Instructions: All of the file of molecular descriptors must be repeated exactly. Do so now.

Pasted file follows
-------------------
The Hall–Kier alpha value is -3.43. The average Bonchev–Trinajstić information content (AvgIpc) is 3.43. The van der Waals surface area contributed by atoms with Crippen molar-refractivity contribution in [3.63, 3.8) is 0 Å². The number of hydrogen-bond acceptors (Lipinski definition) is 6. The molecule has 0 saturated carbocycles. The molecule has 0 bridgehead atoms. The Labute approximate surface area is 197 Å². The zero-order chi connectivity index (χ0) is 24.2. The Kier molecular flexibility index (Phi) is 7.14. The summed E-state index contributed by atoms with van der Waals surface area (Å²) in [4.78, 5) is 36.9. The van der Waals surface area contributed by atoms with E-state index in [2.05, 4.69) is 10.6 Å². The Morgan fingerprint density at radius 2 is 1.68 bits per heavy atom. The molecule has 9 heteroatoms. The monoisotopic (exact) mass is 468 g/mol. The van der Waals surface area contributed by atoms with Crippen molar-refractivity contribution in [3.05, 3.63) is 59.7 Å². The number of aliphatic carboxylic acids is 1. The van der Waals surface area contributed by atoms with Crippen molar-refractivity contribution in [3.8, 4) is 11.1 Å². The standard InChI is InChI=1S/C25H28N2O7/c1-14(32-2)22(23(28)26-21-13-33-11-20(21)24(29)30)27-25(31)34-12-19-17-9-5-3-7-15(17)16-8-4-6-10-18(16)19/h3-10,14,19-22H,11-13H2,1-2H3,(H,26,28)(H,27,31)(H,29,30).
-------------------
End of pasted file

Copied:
The Hall–Kier alpha value is -3.43. The average Bonchev–Trinajstić information content (AvgIpc) is 3.43. The van der Waals surface area contributed by atoms with Crippen molar-refractivity contribution in [3.63, 3.8) is 0 Å². The number of hydrogen-bond acceptors (Lipinski definition) is 6. The molecule has 0 saturated carbocycles. The molecule has 0 bridgehead atoms. The Labute approximate surface area is 197 Å². The zero-order chi connectivity index (χ0) is 24.2. The Kier molecular flexibility index (Phi) is 7.14. The summed E-state index contributed by atoms with van der Waals surface area (Å²) in [4.78, 5) is 36.9. The van der Waals surface area contributed by atoms with E-state index in [2.05, 4.69) is 10.6 Å². The Morgan fingerprint density at radius 2 is 1.68 bits per heavy atom. The molecule has 9 heteroatoms. The monoisotopic (exact) mass is 468 g/mol. The van der Waals surface area contributed by atoms with Crippen molar-refractivity contribution in [3.05, 3.63) is 59.7 Å². The number of aliphatic carboxylic acids is 1. The van der Waals surface area contributed by atoms with Crippen molar-refractivity contribution in [3.8, 4) is 11.1 Å². The standard InChI is InChI=1S/C25H28N2O7/c1-14(32-2)22(23(28)26-21-13-33-11-20(21)24(29)30)27-25(31)34-12-19-17-9-5-3-7-15(17)16-8-4-6-10-18(16)19/h3-10,14,19-22H,11-13H2,1-2H3,(H,26,28)(H,27,31)(H,29,30).